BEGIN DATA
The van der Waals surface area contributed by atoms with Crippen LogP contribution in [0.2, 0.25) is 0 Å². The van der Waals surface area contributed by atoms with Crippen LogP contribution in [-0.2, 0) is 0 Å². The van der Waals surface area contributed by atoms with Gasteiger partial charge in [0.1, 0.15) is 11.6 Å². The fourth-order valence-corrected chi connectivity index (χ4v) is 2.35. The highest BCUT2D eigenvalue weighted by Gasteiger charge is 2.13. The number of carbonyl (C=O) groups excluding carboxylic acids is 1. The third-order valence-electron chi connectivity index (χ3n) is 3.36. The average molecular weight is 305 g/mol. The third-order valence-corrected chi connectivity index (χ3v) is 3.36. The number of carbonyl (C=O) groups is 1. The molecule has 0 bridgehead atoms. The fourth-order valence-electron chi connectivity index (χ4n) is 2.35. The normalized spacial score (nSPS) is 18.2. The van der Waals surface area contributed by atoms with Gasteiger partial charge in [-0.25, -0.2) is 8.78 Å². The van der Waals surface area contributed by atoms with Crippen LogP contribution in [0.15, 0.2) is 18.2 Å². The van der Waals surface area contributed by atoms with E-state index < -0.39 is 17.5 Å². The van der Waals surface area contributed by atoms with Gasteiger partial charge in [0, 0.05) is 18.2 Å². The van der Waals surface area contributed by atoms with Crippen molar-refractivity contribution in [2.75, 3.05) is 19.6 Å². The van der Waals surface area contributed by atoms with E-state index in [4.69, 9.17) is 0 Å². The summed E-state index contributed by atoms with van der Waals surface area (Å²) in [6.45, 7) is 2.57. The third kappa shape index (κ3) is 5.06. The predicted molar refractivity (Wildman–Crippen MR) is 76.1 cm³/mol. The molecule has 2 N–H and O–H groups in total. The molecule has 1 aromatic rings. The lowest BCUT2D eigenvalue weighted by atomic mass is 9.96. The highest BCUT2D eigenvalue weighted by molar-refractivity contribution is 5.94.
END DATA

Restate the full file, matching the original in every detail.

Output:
The van der Waals surface area contributed by atoms with Crippen LogP contribution in [0.2, 0.25) is 0 Å². The van der Waals surface area contributed by atoms with Crippen LogP contribution in [-0.2, 0) is 0 Å². The van der Waals surface area contributed by atoms with Gasteiger partial charge in [0.1, 0.15) is 11.6 Å². The fourth-order valence-corrected chi connectivity index (χ4v) is 2.35. The highest BCUT2D eigenvalue weighted by Gasteiger charge is 2.13. The number of carbonyl (C=O) groups excluding carboxylic acids is 1. The third-order valence-electron chi connectivity index (χ3n) is 3.36. The average molecular weight is 305 g/mol. The third-order valence-corrected chi connectivity index (χ3v) is 3.36. The number of carbonyl (C=O) groups is 1. The molecule has 0 bridgehead atoms. The fourth-order valence-electron chi connectivity index (χ4n) is 2.35. The normalized spacial score (nSPS) is 18.2. The van der Waals surface area contributed by atoms with Gasteiger partial charge in [-0.25, -0.2) is 8.78 Å². The van der Waals surface area contributed by atoms with Crippen LogP contribution in [0.15, 0.2) is 18.2 Å². The van der Waals surface area contributed by atoms with E-state index < -0.39 is 17.5 Å². The van der Waals surface area contributed by atoms with Gasteiger partial charge in [0, 0.05) is 18.2 Å². The van der Waals surface area contributed by atoms with Crippen molar-refractivity contribution in [2.75, 3.05) is 19.6 Å². The van der Waals surface area contributed by atoms with E-state index in [4.69, 9.17) is 0 Å². The summed E-state index contributed by atoms with van der Waals surface area (Å²) in [6.45, 7) is 2.57. The third kappa shape index (κ3) is 5.06. The predicted molar refractivity (Wildman–Crippen MR) is 76.1 cm³/mol. The molecule has 2 N–H and O–H groups in total. The molecule has 1 aromatic rings. The lowest BCUT2D eigenvalue weighted by atomic mass is 9.96. The highest BCUT2D eigenvalue weighted by molar-refractivity contribution is 5.94.